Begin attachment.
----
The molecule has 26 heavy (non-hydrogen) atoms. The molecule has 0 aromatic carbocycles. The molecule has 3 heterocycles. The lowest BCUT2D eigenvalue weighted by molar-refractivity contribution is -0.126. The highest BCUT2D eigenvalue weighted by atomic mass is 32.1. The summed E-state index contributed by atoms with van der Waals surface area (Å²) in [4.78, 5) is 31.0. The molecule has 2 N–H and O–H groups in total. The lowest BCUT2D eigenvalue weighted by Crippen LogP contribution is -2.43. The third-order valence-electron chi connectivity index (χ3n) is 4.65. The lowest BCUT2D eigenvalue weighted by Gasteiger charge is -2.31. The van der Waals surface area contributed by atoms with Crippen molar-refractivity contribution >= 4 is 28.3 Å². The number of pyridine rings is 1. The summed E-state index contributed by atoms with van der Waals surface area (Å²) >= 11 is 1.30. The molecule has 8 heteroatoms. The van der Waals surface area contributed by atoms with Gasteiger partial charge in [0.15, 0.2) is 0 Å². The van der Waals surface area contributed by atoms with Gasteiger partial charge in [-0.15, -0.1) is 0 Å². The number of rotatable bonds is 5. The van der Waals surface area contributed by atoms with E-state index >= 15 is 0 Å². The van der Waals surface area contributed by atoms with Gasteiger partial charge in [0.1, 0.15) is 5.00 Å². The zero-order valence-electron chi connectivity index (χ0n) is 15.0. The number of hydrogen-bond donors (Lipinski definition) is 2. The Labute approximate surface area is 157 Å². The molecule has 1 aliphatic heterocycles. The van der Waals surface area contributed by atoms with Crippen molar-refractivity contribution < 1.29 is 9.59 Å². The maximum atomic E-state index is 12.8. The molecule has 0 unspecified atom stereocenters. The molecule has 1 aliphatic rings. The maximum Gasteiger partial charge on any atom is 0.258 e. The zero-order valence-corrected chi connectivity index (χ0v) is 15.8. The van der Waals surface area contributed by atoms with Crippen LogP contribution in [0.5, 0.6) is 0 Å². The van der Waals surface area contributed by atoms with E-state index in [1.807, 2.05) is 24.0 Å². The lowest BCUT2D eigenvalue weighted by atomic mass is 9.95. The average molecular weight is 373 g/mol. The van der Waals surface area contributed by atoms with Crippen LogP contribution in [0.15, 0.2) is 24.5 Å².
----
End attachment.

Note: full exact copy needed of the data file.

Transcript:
The molecule has 26 heavy (non-hydrogen) atoms. The molecule has 0 aromatic carbocycles. The molecule has 3 heterocycles. The lowest BCUT2D eigenvalue weighted by molar-refractivity contribution is -0.126. The highest BCUT2D eigenvalue weighted by atomic mass is 32.1. The summed E-state index contributed by atoms with van der Waals surface area (Å²) in [4.78, 5) is 31.0. The molecule has 2 N–H and O–H groups in total. The lowest BCUT2D eigenvalue weighted by Crippen LogP contribution is -2.43. The third-order valence-electron chi connectivity index (χ3n) is 4.65. The lowest BCUT2D eigenvalue weighted by Gasteiger charge is -2.31. The van der Waals surface area contributed by atoms with Crippen molar-refractivity contribution >= 4 is 28.3 Å². The number of pyridine rings is 1. The summed E-state index contributed by atoms with van der Waals surface area (Å²) >= 11 is 1.30. The molecule has 8 heteroatoms. The van der Waals surface area contributed by atoms with Gasteiger partial charge in [0.15, 0.2) is 0 Å². The van der Waals surface area contributed by atoms with Gasteiger partial charge in [-0.15, -0.1) is 0 Å². The number of rotatable bonds is 5. The van der Waals surface area contributed by atoms with E-state index >= 15 is 0 Å². The van der Waals surface area contributed by atoms with Gasteiger partial charge in [0.1, 0.15) is 5.00 Å². The zero-order valence-electron chi connectivity index (χ0n) is 15.0. The number of hydrogen-bond donors (Lipinski definition) is 2. The Labute approximate surface area is 157 Å². The molecule has 1 aliphatic heterocycles. The van der Waals surface area contributed by atoms with Crippen molar-refractivity contribution < 1.29 is 9.59 Å². The maximum atomic E-state index is 12.8. The molecule has 0 unspecified atom stereocenters. The molecule has 1 aliphatic rings. The maximum Gasteiger partial charge on any atom is 0.258 e. The zero-order valence-corrected chi connectivity index (χ0v) is 15.8. The van der Waals surface area contributed by atoms with Crippen LogP contribution in [0.5, 0.6) is 0 Å². The van der Waals surface area contributed by atoms with E-state index in [1.807, 2.05) is 24.0 Å². The lowest BCUT2D eigenvalue weighted by atomic mass is 9.95. The average molecular weight is 373 g/mol. The van der Waals surface area contributed by atoms with Crippen LogP contribution in [0.15, 0.2) is 24.5 Å².